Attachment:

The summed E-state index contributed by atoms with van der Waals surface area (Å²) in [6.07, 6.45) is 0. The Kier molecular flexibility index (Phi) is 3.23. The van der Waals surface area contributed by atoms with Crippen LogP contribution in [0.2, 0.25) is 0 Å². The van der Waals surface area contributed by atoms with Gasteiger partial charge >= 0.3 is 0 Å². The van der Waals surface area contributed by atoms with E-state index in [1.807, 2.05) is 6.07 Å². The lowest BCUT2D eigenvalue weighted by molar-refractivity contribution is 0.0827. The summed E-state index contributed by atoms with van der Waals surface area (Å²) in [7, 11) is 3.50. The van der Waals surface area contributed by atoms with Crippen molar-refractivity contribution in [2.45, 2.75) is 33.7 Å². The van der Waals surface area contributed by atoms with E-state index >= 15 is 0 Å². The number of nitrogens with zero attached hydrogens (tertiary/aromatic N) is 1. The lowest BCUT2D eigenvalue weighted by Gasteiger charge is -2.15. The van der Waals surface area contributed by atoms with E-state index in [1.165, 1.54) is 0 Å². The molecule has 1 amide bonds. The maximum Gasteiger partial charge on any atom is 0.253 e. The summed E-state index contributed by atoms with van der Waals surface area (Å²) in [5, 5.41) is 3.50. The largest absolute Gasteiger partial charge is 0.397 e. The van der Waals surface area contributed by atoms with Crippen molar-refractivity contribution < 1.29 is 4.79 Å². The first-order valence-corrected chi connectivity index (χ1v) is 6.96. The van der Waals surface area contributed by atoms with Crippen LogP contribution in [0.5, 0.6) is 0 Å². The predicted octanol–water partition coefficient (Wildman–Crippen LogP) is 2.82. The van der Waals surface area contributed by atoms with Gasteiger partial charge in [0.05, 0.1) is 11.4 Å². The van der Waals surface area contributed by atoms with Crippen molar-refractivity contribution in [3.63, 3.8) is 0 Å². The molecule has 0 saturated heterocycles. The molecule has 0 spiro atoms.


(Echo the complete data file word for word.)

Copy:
The summed E-state index contributed by atoms with van der Waals surface area (Å²) in [6.07, 6.45) is 0. The Kier molecular flexibility index (Phi) is 3.23. The van der Waals surface area contributed by atoms with Crippen LogP contribution in [0.2, 0.25) is 0 Å². The van der Waals surface area contributed by atoms with Gasteiger partial charge >= 0.3 is 0 Å². The van der Waals surface area contributed by atoms with E-state index in [1.807, 2.05) is 6.07 Å². The lowest BCUT2D eigenvalue weighted by molar-refractivity contribution is 0.0827. The summed E-state index contributed by atoms with van der Waals surface area (Å²) in [7, 11) is 3.50. The van der Waals surface area contributed by atoms with Crippen molar-refractivity contribution in [2.45, 2.75) is 33.7 Å². The van der Waals surface area contributed by atoms with E-state index >= 15 is 0 Å². The number of nitrogens with zero attached hydrogens (tertiary/aromatic N) is 1. The lowest BCUT2D eigenvalue weighted by Gasteiger charge is -2.15. The van der Waals surface area contributed by atoms with E-state index in [1.165, 1.54) is 0 Å². The molecule has 1 amide bonds. The maximum Gasteiger partial charge on any atom is 0.253 e. The summed E-state index contributed by atoms with van der Waals surface area (Å²) in [5, 5.41) is 3.50. The largest absolute Gasteiger partial charge is 0.397 e. The van der Waals surface area contributed by atoms with Crippen molar-refractivity contribution < 1.29 is 4.79 Å². The first-order valence-corrected chi connectivity index (χ1v) is 6.96. The van der Waals surface area contributed by atoms with Crippen LogP contribution in [0.5, 0.6) is 0 Å². The predicted octanol–water partition coefficient (Wildman–Crippen LogP) is 2.82. The van der Waals surface area contributed by atoms with Gasteiger partial charge in [0.05, 0.1) is 11.4 Å². The van der Waals surface area contributed by atoms with Crippen molar-refractivity contribution in [3.63, 3.8) is 0 Å². The molecule has 0 saturated heterocycles. The molecule has 0 spiro atoms.